“It would be nightmarish for an HR person to try to implement these kinds of policies.”

It’s stressful enough for an HR professional to navigate through individual paternal leaves, not knowing if an employee will return to his position, he said.

“There’s always a bit of a deep breath taken towards the end of somebody’s parental leave,” said Kelly.

“This would create many more moments of deep breath. When an employee is coming in and out of the workforce, it becomes that much harder to plan.”

“At the very least, there needs to be some provisions with notice periods, so that the employee can’t just come in and out of the workforce on a daily or weekly basis. The employer is owed the respect to have a plan put in place by the employee who’s heading out on leave.”

If the government does implement the parental leave changes as proposed, EI premiums will rise — eventually, said Kelly.

“Right now, the proposal is to increase the length of time of the leave without increasing the benefits,” he said.

“My belief is the next step will be pressure to increase the benefits. That’s the way that these things generally go. When that happens, the cost pressures on the EI system, as a whole, just rise.”

That’s worrisome, as employers currently pay 60 per cent of the premiums as opposed to 40 per cent by employees, said Kelly.

Organizations should also prepare for changes in the way they top up parental leaves, said Nora Spinks, CEO of the Vanier Institute of the Family in Ottawa.

More than one-quarter of Canadian companies (26 per cent) top up amounts paid by the government during maternity leaves, according to a 2016 Conference Board of Canada report that found employees tend to return to work in higher proportions when a top-up is offered.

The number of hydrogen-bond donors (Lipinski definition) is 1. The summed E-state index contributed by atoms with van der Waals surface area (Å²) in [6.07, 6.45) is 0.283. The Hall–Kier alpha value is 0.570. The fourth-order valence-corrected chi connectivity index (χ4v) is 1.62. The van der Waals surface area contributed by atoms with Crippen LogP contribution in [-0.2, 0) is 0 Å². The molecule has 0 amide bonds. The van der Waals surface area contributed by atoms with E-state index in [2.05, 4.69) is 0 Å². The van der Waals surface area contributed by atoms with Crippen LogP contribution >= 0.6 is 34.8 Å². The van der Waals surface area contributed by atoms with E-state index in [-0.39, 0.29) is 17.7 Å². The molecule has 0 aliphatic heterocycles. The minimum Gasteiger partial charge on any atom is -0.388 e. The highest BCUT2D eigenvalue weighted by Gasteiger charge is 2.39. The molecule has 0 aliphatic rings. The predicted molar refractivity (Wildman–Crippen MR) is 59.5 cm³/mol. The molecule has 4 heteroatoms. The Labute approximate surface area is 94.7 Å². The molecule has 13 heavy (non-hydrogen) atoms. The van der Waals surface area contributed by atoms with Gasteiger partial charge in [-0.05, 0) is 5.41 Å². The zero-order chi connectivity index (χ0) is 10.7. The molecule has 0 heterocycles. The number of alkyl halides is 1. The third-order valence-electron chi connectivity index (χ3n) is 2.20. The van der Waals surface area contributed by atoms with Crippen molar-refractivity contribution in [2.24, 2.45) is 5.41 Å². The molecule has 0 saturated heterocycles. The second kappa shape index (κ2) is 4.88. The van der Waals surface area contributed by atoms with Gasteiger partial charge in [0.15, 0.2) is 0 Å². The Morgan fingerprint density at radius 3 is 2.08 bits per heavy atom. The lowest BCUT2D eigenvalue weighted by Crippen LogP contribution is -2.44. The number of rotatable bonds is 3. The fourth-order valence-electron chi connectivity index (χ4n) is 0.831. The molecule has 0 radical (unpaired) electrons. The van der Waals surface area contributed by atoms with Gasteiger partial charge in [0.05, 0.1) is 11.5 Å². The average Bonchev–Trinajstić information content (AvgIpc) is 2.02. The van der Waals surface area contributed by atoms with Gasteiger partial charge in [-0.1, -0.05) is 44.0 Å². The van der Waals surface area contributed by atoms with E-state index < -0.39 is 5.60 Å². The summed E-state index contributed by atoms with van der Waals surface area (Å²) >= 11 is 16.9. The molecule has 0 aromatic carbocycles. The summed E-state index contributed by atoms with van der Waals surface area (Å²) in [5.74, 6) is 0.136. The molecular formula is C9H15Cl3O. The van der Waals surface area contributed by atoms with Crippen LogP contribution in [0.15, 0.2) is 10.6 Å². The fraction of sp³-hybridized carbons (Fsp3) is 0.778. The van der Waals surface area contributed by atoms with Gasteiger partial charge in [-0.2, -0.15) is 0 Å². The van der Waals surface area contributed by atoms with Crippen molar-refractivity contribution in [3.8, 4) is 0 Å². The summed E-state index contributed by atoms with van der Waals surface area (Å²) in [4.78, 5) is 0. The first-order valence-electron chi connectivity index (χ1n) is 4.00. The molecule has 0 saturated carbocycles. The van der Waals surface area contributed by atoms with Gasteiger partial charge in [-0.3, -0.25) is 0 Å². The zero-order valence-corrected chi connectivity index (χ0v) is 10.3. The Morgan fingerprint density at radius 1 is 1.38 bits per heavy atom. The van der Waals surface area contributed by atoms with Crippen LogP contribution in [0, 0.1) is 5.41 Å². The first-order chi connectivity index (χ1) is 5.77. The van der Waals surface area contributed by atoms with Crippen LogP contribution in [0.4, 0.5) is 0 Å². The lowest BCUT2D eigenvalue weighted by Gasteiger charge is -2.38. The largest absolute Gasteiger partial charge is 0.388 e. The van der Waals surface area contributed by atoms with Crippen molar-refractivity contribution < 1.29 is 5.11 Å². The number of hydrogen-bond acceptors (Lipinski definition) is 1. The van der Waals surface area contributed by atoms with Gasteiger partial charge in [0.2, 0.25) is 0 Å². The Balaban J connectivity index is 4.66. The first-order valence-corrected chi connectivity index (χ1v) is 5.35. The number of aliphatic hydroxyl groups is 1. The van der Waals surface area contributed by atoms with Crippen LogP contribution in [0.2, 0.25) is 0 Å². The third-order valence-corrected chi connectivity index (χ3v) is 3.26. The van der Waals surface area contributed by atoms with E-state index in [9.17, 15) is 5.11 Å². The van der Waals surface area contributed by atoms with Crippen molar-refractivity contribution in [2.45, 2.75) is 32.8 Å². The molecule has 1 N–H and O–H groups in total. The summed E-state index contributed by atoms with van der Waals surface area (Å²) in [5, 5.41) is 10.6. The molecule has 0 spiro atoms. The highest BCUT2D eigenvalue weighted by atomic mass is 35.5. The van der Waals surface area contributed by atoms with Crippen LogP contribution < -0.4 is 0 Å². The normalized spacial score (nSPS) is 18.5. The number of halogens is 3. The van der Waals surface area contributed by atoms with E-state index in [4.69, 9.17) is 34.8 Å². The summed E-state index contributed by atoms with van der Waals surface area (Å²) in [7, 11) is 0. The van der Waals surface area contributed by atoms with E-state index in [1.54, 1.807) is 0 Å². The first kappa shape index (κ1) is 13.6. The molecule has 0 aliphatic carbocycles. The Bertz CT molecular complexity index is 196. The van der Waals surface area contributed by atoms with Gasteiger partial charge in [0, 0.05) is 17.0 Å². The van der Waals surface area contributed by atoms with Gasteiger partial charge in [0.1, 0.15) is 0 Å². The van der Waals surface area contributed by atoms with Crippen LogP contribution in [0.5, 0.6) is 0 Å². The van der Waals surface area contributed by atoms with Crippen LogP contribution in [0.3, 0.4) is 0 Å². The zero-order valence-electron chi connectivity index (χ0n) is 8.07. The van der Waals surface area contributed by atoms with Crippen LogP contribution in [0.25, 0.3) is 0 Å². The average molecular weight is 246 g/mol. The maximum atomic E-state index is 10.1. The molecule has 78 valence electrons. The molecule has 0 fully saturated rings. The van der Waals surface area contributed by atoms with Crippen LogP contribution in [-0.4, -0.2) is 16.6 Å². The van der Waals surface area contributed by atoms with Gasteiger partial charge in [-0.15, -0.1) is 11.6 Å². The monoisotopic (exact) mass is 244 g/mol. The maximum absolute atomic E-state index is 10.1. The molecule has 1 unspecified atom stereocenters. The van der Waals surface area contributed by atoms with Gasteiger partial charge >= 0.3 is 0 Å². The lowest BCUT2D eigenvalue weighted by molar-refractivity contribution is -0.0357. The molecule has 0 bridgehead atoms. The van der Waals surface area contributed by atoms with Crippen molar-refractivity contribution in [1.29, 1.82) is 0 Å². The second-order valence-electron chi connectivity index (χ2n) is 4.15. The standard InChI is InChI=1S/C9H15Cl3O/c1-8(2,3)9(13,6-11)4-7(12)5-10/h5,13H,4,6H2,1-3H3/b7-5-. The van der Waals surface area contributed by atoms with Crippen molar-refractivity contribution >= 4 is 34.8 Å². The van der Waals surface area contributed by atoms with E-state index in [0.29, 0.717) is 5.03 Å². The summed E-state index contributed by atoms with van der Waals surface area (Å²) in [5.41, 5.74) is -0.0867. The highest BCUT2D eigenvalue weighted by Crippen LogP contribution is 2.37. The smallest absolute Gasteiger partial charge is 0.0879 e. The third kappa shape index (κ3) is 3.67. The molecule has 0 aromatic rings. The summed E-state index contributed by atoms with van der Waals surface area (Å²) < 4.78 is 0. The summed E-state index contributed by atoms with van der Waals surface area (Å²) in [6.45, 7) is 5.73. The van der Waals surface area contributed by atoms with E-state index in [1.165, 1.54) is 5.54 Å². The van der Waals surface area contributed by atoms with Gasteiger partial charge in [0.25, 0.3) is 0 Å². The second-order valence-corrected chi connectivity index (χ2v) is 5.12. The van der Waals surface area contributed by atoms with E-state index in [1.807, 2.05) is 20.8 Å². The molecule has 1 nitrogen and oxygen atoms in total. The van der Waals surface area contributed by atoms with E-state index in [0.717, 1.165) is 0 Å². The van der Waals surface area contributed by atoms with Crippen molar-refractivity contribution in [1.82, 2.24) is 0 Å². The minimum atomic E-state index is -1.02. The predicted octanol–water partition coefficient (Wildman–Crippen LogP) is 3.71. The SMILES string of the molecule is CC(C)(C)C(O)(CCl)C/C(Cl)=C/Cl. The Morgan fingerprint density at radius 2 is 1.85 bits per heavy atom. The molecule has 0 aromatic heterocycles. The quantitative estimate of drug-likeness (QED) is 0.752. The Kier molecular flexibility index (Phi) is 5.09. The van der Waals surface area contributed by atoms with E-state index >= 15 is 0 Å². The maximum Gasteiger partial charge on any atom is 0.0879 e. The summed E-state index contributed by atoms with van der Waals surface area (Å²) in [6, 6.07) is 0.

Companies simply aren’t ready for some of the changes slated for EI, such as the reduction in wait times from two weeks to one, or the right to request flex time, said Spinks.

“That’s going to be a huge issue,” she said. “The question becomes, from an employer perspective: ‘What are the conditions of your top-up program?’ What we’re hearing from the payroll people is it’s more than a simple fix.”

The possible legislative changes could also see employers pondering the potential of extending the duration of wage top-ups, she said.

Even unions recognize how impractical the proposed change is from the employee side of the equation, said Kelly.

“There are not a lot of employees that can afford to take 18 months off with the same amount of pay — it goes down to 55 per cent when you’re on mat leave. So my concern is somewhat nullified by the fact that I don’t believe that there would be a huge number of Canadians that would be taking up this provision.”

Offering more time away from work without increased monetary benefits may not yield high amounts of participation, said Stephen Moreau, employment lawyer at the Cavalluzzo firm in Toronto.